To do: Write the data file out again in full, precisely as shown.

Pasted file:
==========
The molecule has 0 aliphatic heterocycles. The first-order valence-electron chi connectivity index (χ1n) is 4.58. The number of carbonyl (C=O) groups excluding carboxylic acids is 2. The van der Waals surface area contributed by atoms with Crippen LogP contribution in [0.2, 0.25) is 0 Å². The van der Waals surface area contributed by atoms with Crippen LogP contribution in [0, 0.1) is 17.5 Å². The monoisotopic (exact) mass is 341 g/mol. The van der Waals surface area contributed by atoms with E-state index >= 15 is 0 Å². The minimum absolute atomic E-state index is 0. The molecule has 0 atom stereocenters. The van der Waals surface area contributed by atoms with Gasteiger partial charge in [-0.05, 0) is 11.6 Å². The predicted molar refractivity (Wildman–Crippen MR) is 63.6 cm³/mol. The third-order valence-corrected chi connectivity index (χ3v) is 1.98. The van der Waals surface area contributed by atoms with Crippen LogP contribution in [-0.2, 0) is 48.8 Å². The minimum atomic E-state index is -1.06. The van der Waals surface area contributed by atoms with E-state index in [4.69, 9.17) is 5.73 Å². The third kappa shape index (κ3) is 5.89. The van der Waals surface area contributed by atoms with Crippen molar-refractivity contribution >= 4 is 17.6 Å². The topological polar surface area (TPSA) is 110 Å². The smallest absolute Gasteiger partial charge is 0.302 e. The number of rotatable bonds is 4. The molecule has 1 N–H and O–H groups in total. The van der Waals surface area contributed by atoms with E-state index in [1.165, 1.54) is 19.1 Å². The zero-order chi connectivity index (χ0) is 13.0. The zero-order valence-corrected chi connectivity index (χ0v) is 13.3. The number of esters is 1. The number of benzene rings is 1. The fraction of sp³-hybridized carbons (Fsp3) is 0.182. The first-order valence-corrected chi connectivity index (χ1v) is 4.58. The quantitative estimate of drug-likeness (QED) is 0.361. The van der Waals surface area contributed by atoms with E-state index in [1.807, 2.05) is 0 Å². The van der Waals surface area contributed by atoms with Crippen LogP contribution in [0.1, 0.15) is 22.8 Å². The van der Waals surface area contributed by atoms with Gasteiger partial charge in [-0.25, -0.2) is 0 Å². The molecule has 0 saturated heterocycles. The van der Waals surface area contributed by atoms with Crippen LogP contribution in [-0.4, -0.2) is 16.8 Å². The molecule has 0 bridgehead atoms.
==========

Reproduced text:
The molecule has 0 aliphatic heterocycles. The first-order valence-electron chi connectivity index (χ1n) is 4.58. The number of carbonyl (C=O) groups excluding carboxylic acids is 2. The van der Waals surface area contributed by atoms with Crippen LogP contribution in [0.2, 0.25) is 0 Å². The van der Waals surface area contributed by atoms with Crippen LogP contribution in [0, 0.1) is 17.5 Å². The monoisotopic (exact) mass is 341 g/mol. The van der Waals surface area contributed by atoms with E-state index >= 15 is 0 Å². The minimum absolute atomic E-state index is 0. The molecule has 0 atom stereocenters. The van der Waals surface area contributed by atoms with Gasteiger partial charge in [-0.05, 0) is 11.6 Å². The predicted molar refractivity (Wildman–Crippen MR) is 63.6 cm³/mol. The third-order valence-corrected chi connectivity index (χ3v) is 1.98. The van der Waals surface area contributed by atoms with Crippen LogP contribution in [-0.2, 0) is 48.8 Å². The minimum atomic E-state index is -1.06. The van der Waals surface area contributed by atoms with E-state index in [4.69, 9.17) is 5.73 Å². The third kappa shape index (κ3) is 5.89. The van der Waals surface area contributed by atoms with Crippen molar-refractivity contribution >= 4 is 17.6 Å². The topological polar surface area (TPSA) is 110 Å². The smallest absolute Gasteiger partial charge is 0.302 e. The number of rotatable bonds is 4. The molecule has 1 N–H and O–H groups in total. The van der Waals surface area contributed by atoms with E-state index in [1.165, 1.54) is 19.1 Å². The zero-order chi connectivity index (χ0) is 13.0. The zero-order valence-corrected chi connectivity index (χ0v) is 13.3. The number of esters is 1. The number of benzene rings is 1. The fraction of sp³-hybridized carbons (Fsp3) is 0.182. The first-order valence-corrected chi connectivity index (χ1v) is 4.58. The quantitative estimate of drug-likeness (QED) is 0.361. The van der Waals surface area contributed by atoms with E-state index in [1.807, 2.05) is 0 Å². The van der Waals surface area contributed by atoms with Crippen LogP contribution in [0.1, 0.15) is 22.8 Å². The van der Waals surface area contributed by atoms with Gasteiger partial charge in [-0.25, -0.2) is 0 Å². The molecule has 0 saturated heterocycles. The van der Waals surface area contributed by atoms with Crippen LogP contribution in [-0.4, -0.2) is 16.8 Å². The molecule has 0 bridgehead atoms.